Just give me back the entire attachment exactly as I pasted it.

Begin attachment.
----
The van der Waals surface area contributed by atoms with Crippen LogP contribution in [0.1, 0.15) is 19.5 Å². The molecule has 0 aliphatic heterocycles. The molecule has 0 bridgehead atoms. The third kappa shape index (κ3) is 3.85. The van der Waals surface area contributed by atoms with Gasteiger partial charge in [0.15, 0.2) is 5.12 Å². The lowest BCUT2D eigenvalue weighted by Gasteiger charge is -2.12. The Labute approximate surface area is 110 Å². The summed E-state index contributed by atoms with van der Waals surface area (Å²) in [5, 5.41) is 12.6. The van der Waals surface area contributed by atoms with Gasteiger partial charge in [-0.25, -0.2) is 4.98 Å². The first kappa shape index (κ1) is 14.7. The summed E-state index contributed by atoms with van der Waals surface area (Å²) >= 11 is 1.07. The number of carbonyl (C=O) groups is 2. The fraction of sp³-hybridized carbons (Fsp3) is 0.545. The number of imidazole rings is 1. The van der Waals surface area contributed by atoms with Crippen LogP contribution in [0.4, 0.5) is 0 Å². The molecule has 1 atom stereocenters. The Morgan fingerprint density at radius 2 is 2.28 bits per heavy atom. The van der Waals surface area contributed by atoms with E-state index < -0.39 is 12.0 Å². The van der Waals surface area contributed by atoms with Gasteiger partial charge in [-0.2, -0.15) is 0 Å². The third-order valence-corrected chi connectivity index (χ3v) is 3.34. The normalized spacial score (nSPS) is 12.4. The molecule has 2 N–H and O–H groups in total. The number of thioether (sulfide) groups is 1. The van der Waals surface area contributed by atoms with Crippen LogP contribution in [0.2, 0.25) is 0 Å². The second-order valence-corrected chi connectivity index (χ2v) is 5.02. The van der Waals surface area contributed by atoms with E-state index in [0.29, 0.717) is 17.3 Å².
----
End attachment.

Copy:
The van der Waals surface area contributed by atoms with Crippen LogP contribution in [0.1, 0.15) is 19.5 Å². The molecule has 0 aliphatic heterocycles. The molecule has 0 bridgehead atoms. The third kappa shape index (κ3) is 3.85. The van der Waals surface area contributed by atoms with Gasteiger partial charge in [0.15, 0.2) is 5.12 Å². The lowest BCUT2D eigenvalue weighted by Gasteiger charge is -2.12. The Labute approximate surface area is 110 Å². The summed E-state index contributed by atoms with van der Waals surface area (Å²) in [5, 5.41) is 12.6. The van der Waals surface area contributed by atoms with Gasteiger partial charge in [-0.25, -0.2) is 4.98 Å². The first kappa shape index (κ1) is 14.7. The summed E-state index contributed by atoms with van der Waals surface area (Å²) >= 11 is 1.07. The number of carbonyl (C=O) groups is 2. The fraction of sp³-hybridized carbons (Fsp3) is 0.545. The number of imidazole rings is 1. The van der Waals surface area contributed by atoms with Crippen LogP contribution in [0.4, 0.5) is 0 Å². The molecule has 1 atom stereocenters. The Morgan fingerprint density at radius 2 is 2.28 bits per heavy atom. The van der Waals surface area contributed by atoms with E-state index < -0.39 is 12.0 Å². The van der Waals surface area contributed by atoms with Gasteiger partial charge in [-0.2, -0.15) is 0 Å². The third-order valence-corrected chi connectivity index (χ3v) is 3.34. The normalized spacial score (nSPS) is 12.4. The molecule has 2 N–H and O–H groups in total. The number of thioether (sulfide) groups is 1. The van der Waals surface area contributed by atoms with Crippen LogP contribution in [0.2, 0.25) is 0 Å². The second-order valence-corrected chi connectivity index (χ2v) is 5.02. The van der Waals surface area contributed by atoms with E-state index in [0.29, 0.717) is 17.3 Å².